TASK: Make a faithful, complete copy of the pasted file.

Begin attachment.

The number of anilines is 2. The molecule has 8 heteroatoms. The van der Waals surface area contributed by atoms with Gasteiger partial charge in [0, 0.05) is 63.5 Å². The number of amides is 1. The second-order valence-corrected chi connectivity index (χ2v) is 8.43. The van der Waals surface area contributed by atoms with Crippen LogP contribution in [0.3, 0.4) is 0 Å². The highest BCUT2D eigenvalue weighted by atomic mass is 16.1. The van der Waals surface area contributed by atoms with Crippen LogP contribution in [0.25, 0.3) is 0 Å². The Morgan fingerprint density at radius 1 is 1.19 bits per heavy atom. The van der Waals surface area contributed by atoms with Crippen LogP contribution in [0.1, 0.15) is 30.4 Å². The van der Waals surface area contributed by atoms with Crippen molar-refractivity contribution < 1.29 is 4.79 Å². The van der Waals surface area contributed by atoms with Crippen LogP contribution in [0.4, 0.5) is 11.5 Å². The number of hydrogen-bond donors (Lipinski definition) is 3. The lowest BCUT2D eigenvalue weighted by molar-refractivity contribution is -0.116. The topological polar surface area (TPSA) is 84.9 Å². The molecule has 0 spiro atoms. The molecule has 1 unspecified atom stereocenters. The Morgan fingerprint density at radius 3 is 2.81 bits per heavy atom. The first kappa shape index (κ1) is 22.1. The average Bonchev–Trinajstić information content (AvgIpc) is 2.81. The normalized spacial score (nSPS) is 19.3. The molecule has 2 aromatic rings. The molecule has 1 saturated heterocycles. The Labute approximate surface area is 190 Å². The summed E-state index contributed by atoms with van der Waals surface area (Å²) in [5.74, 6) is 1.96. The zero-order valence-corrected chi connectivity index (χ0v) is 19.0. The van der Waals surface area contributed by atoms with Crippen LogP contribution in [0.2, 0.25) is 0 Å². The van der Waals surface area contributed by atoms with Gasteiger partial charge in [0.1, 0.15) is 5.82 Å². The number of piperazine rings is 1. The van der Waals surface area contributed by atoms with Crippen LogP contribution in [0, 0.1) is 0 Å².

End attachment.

The number of anilines is 2. The molecule has 8 heteroatoms. The van der Waals surface area contributed by atoms with Gasteiger partial charge in [0, 0.05) is 63.5 Å². The number of amides is 1. The second-order valence-corrected chi connectivity index (χ2v) is 8.43. The van der Waals surface area contributed by atoms with Crippen LogP contribution in [0.3, 0.4) is 0 Å². The highest BCUT2D eigenvalue weighted by atomic mass is 16.1. The van der Waals surface area contributed by atoms with Crippen LogP contribution in [0.25, 0.3) is 0 Å². The Morgan fingerprint density at radius 1 is 1.19 bits per heavy atom. The van der Waals surface area contributed by atoms with Crippen LogP contribution in [0.1, 0.15) is 30.4 Å². The van der Waals surface area contributed by atoms with Crippen molar-refractivity contribution < 1.29 is 4.79 Å². The van der Waals surface area contributed by atoms with Crippen LogP contribution in [0.4, 0.5) is 11.5 Å². The number of hydrogen-bond donors (Lipinski definition) is 3. The lowest BCUT2D eigenvalue weighted by molar-refractivity contribution is -0.116. The topological polar surface area (TPSA) is 84.9 Å². The molecule has 0 spiro atoms. The molecule has 1 unspecified atom stereocenters. The Morgan fingerprint density at radius 3 is 2.81 bits per heavy atom. The first kappa shape index (κ1) is 22.1. The average Bonchev–Trinajstić information content (AvgIpc) is 2.81. The normalized spacial score (nSPS) is 19.3. The molecule has 2 aromatic rings. The molecule has 1 saturated heterocycles. The Labute approximate surface area is 190 Å². The summed E-state index contributed by atoms with van der Waals surface area (Å²) in [5.74, 6) is 1.96. The zero-order valence-corrected chi connectivity index (χ0v) is 19.0. The van der Waals surface area contributed by atoms with Crippen LogP contribution in [0.2, 0.25) is 0 Å². The van der Waals surface area contributed by atoms with Gasteiger partial charge in [0.1, 0.15) is 5.82 Å². The number of piperazine rings is 1. The van der Waals surface area contributed by atoms with Crippen LogP contribution in [0, 0.1) is 0 Å².